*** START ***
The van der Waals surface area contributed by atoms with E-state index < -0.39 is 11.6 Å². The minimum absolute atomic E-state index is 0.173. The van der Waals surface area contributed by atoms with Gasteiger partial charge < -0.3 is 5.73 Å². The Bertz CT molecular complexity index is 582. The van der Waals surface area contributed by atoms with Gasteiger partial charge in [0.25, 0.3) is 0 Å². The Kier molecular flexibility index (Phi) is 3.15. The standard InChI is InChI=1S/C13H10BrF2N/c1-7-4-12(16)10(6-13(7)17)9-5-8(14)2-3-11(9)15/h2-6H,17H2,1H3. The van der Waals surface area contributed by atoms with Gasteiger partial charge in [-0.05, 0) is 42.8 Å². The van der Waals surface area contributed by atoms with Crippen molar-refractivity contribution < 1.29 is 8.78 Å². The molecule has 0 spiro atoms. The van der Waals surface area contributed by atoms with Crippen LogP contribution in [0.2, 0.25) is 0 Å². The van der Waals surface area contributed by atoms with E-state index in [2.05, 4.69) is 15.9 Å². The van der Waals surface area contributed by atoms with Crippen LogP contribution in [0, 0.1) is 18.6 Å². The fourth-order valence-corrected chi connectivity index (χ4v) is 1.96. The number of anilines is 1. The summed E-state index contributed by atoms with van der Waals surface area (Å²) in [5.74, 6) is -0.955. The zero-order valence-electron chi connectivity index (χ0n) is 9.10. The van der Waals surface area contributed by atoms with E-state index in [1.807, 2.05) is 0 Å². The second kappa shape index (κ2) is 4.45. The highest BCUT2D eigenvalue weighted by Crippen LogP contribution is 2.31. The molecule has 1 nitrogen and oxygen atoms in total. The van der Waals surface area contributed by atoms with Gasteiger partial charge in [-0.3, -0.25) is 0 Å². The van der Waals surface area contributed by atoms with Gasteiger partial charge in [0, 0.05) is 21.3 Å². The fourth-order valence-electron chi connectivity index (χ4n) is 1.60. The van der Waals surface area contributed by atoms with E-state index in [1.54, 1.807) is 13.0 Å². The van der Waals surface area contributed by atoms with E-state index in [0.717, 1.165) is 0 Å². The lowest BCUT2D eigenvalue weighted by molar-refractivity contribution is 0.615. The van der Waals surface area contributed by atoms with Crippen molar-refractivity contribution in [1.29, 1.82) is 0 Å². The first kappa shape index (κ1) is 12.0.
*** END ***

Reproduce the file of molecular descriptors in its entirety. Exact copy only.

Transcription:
The van der Waals surface area contributed by atoms with E-state index < -0.39 is 11.6 Å². The minimum absolute atomic E-state index is 0.173. The van der Waals surface area contributed by atoms with Gasteiger partial charge < -0.3 is 5.73 Å². The Bertz CT molecular complexity index is 582. The van der Waals surface area contributed by atoms with Gasteiger partial charge in [0.25, 0.3) is 0 Å². The Kier molecular flexibility index (Phi) is 3.15. The standard InChI is InChI=1S/C13H10BrF2N/c1-7-4-12(16)10(6-13(7)17)9-5-8(14)2-3-11(9)15/h2-6H,17H2,1H3. The van der Waals surface area contributed by atoms with Gasteiger partial charge in [-0.05, 0) is 42.8 Å². The van der Waals surface area contributed by atoms with Crippen molar-refractivity contribution < 1.29 is 8.78 Å². The molecule has 0 spiro atoms. The van der Waals surface area contributed by atoms with Crippen LogP contribution in [0.2, 0.25) is 0 Å². The van der Waals surface area contributed by atoms with E-state index in [2.05, 4.69) is 15.9 Å². The van der Waals surface area contributed by atoms with Crippen LogP contribution in [0, 0.1) is 18.6 Å². The fourth-order valence-corrected chi connectivity index (χ4v) is 1.96. The number of anilines is 1. The summed E-state index contributed by atoms with van der Waals surface area (Å²) in [5.74, 6) is -0.955. The zero-order valence-electron chi connectivity index (χ0n) is 9.10. The van der Waals surface area contributed by atoms with E-state index in [1.807, 2.05) is 0 Å². The second kappa shape index (κ2) is 4.45. The highest BCUT2D eigenvalue weighted by Crippen LogP contribution is 2.31. The molecule has 1 nitrogen and oxygen atoms in total. The van der Waals surface area contributed by atoms with Gasteiger partial charge in [-0.3, -0.25) is 0 Å². The van der Waals surface area contributed by atoms with Gasteiger partial charge in [0, 0.05) is 21.3 Å². The fourth-order valence-electron chi connectivity index (χ4n) is 1.60. The van der Waals surface area contributed by atoms with E-state index in [1.54, 1.807) is 13.0 Å². The van der Waals surface area contributed by atoms with E-state index in [0.717, 1.165) is 0 Å². The lowest BCUT2D eigenvalue weighted by molar-refractivity contribution is 0.615. The van der Waals surface area contributed by atoms with Crippen molar-refractivity contribution in [1.29, 1.82) is 0 Å². The first kappa shape index (κ1) is 12.0.